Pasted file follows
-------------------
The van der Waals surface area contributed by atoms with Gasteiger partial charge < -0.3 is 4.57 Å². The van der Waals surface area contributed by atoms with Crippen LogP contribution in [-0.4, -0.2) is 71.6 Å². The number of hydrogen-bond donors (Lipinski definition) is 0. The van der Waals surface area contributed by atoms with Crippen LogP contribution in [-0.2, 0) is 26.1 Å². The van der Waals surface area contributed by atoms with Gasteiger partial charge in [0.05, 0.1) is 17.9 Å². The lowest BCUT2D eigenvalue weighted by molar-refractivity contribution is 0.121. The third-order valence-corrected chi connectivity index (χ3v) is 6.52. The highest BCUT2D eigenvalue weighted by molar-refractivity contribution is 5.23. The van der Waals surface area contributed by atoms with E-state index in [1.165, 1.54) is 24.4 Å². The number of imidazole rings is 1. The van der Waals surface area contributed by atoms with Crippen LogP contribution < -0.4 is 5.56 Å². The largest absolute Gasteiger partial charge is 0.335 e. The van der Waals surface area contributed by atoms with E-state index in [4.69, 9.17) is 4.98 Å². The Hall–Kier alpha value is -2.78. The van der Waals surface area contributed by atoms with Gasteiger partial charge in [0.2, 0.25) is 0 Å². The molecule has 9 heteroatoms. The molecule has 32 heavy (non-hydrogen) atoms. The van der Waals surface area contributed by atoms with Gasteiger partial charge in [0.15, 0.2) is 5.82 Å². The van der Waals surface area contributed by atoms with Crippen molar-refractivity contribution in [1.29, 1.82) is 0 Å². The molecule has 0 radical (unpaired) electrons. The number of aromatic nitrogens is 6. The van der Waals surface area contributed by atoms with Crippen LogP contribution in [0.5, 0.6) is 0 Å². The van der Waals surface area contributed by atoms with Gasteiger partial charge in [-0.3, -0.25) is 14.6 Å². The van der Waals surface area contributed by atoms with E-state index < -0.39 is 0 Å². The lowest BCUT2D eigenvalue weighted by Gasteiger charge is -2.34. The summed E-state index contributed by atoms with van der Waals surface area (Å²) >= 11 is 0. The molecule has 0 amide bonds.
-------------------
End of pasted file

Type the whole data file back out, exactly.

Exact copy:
The van der Waals surface area contributed by atoms with Gasteiger partial charge < -0.3 is 4.57 Å². The van der Waals surface area contributed by atoms with Crippen LogP contribution in [-0.4, -0.2) is 71.6 Å². The number of hydrogen-bond donors (Lipinski definition) is 0. The van der Waals surface area contributed by atoms with Crippen LogP contribution in [-0.2, 0) is 26.1 Å². The van der Waals surface area contributed by atoms with Gasteiger partial charge in [0.05, 0.1) is 17.9 Å². The lowest BCUT2D eigenvalue weighted by molar-refractivity contribution is 0.121. The third-order valence-corrected chi connectivity index (χ3v) is 6.52. The highest BCUT2D eigenvalue weighted by molar-refractivity contribution is 5.23. The van der Waals surface area contributed by atoms with E-state index in [1.165, 1.54) is 24.4 Å². The number of imidazole rings is 1. The van der Waals surface area contributed by atoms with Crippen LogP contribution < -0.4 is 5.56 Å². The largest absolute Gasteiger partial charge is 0.335 e. The van der Waals surface area contributed by atoms with E-state index in [4.69, 9.17) is 4.98 Å². The Hall–Kier alpha value is -2.78. The van der Waals surface area contributed by atoms with Gasteiger partial charge in [0.2, 0.25) is 0 Å². The molecule has 9 heteroatoms. The molecule has 32 heavy (non-hydrogen) atoms. The van der Waals surface area contributed by atoms with Gasteiger partial charge in [0.15, 0.2) is 5.82 Å². The van der Waals surface area contributed by atoms with Crippen molar-refractivity contribution in [1.29, 1.82) is 0 Å². The molecule has 0 radical (unpaired) electrons. The number of aromatic nitrogens is 6. The van der Waals surface area contributed by atoms with Crippen LogP contribution in [0.5, 0.6) is 0 Å². The van der Waals surface area contributed by atoms with Gasteiger partial charge in [-0.3, -0.25) is 14.6 Å². The van der Waals surface area contributed by atoms with E-state index < -0.39 is 0 Å². The lowest BCUT2D eigenvalue weighted by Gasteiger charge is -2.34. The summed E-state index contributed by atoms with van der Waals surface area (Å²) >= 11 is 0. The molecule has 0 amide bonds.